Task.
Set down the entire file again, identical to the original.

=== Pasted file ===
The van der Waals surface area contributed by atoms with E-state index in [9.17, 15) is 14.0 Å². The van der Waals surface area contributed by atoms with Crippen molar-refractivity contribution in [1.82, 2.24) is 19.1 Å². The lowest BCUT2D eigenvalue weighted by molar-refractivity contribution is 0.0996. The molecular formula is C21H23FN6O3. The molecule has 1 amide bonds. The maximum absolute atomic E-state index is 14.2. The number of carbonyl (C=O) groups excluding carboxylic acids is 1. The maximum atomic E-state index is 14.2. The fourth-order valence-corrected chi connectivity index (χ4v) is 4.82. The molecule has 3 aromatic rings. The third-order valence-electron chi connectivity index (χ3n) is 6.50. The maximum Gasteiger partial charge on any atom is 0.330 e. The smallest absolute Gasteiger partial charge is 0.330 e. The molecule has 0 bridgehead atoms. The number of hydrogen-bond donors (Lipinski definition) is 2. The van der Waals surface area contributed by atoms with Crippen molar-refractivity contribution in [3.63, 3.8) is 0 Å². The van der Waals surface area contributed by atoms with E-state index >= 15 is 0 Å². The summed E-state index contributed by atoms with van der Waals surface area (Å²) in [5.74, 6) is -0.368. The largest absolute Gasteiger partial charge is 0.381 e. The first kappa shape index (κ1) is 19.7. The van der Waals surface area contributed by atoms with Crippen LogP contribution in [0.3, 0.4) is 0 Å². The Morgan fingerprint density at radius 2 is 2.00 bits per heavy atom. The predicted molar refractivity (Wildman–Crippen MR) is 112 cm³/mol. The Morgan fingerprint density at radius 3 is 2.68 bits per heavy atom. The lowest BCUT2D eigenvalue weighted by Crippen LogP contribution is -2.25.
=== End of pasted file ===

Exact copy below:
The van der Waals surface area contributed by atoms with E-state index in [9.17, 15) is 14.0 Å². The van der Waals surface area contributed by atoms with Crippen molar-refractivity contribution in [1.82, 2.24) is 19.1 Å². The lowest BCUT2D eigenvalue weighted by molar-refractivity contribution is 0.0996. The molecular formula is C21H23FN6O3. The molecule has 1 amide bonds. The maximum absolute atomic E-state index is 14.2. The number of carbonyl (C=O) groups excluding carboxylic acids is 1. The maximum atomic E-state index is 14.2. The fourth-order valence-corrected chi connectivity index (χ4v) is 4.82. The molecule has 3 aromatic rings. The third-order valence-electron chi connectivity index (χ3n) is 6.50. The maximum Gasteiger partial charge on any atom is 0.330 e. The smallest absolute Gasteiger partial charge is 0.330 e. The molecule has 0 bridgehead atoms. The number of hydrogen-bond donors (Lipinski definition) is 2. The van der Waals surface area contributed by atoms with Crippen molar-refractivity contribution in [3.63, 3.8) is 0 Å². The van der Waals surface area contributed by atoms with E-state index >= 15 is 0 Å². The summed E-state index contributed by atoms with van der Waals surface area (Å²) in [5.74, 6) is -0.368. The largest absolute Gasteiger partial charge is 0.381 e. The first kappa shape index (κ1) is 19.7. The van der Waals surface area contributed by atoms with Crippen LogP contribution in [0.3, 0.4) is 0 Å². The Morgan fingerprint density at radius 2 is 2.00 bits per heavy atom. The predicted molar refractivity (Wildman–Crippen MR) is 112 cm³/mol. The Morgan fingerprint density at radius 3 is 2.68 bits per heavy atom. The lowest BCUT2D eigenvalue weighted by Crippen LogP contribution is -2.25.